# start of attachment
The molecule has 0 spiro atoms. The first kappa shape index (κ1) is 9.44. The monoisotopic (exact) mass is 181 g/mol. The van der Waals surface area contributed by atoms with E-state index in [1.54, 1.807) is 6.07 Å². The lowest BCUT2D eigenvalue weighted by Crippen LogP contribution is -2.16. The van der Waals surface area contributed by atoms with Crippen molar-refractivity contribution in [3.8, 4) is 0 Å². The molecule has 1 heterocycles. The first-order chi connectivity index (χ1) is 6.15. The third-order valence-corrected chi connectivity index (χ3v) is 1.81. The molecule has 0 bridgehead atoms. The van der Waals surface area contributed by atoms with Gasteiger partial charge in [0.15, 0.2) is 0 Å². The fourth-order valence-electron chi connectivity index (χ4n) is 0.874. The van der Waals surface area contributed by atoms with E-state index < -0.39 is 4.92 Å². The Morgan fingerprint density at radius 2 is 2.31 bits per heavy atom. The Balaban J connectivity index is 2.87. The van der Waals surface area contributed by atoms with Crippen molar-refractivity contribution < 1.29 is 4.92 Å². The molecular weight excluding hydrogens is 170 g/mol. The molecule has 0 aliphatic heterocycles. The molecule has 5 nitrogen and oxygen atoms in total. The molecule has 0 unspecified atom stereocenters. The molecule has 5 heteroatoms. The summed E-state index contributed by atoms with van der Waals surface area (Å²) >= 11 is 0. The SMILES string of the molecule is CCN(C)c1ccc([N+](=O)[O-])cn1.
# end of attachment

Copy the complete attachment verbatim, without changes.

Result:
The molecule has 0 spiro atoms. The first kappa shape index (κ1) is 9.44. The monoisotopic (exact) mass is 181 g/mol. The van der Waals surface area contributed by atoms with E-state index in [1.54, 1.807) is 6.07 Å². The lowest BCUT2D eigenvalue weighted by Crippen LogP contribution is -2.16. The van der Waals surface area contributed by atoms with Crippen molar-refractivity contribution in [3.8, 4) is 0 Å². The molecule has 1 heterocycles. The first-order chi connectivity index (χ1) is 6.15. The third-order valence-corrected chi connectivity index (χ3v) is 1.81. The molecule has 0 bridgehead atoms. The van der Waals surface area contributed by atoms with Gasteiger partial charge in [0.15, 0.2) is 0 Å². The fourth-order valence-electron chi connectivity index (χ4n) is 0.874. The van der Waals surface area contributed by atoms with E-state index < -0.39 is 4.92 Å². The Morgan fingerprint density at radius 2 is 2.31 bits per heavy atom. The Balaban J connectivity index is 2.87. The van der Waals surface area contributed by atoms with Crippen molar-refractivity contribution < 1.29 is 4.92 Å². The molecular weight excluding hydrogens is 170 g/mol. The molecule has 0 aliphatic heterocycles. The molecule has 5 nitrogen and oxygen atoms in total. The molecule has 0 unspecified atom stereocenters. The molecule has 5 heteroatoms. The summed E-state index contributed by atoms with van der Waals surface area (Å²) >= 11 is 0. The SMILES string of the molecule is CCN(C)c1ccc([N+](=O)[O-])cn1.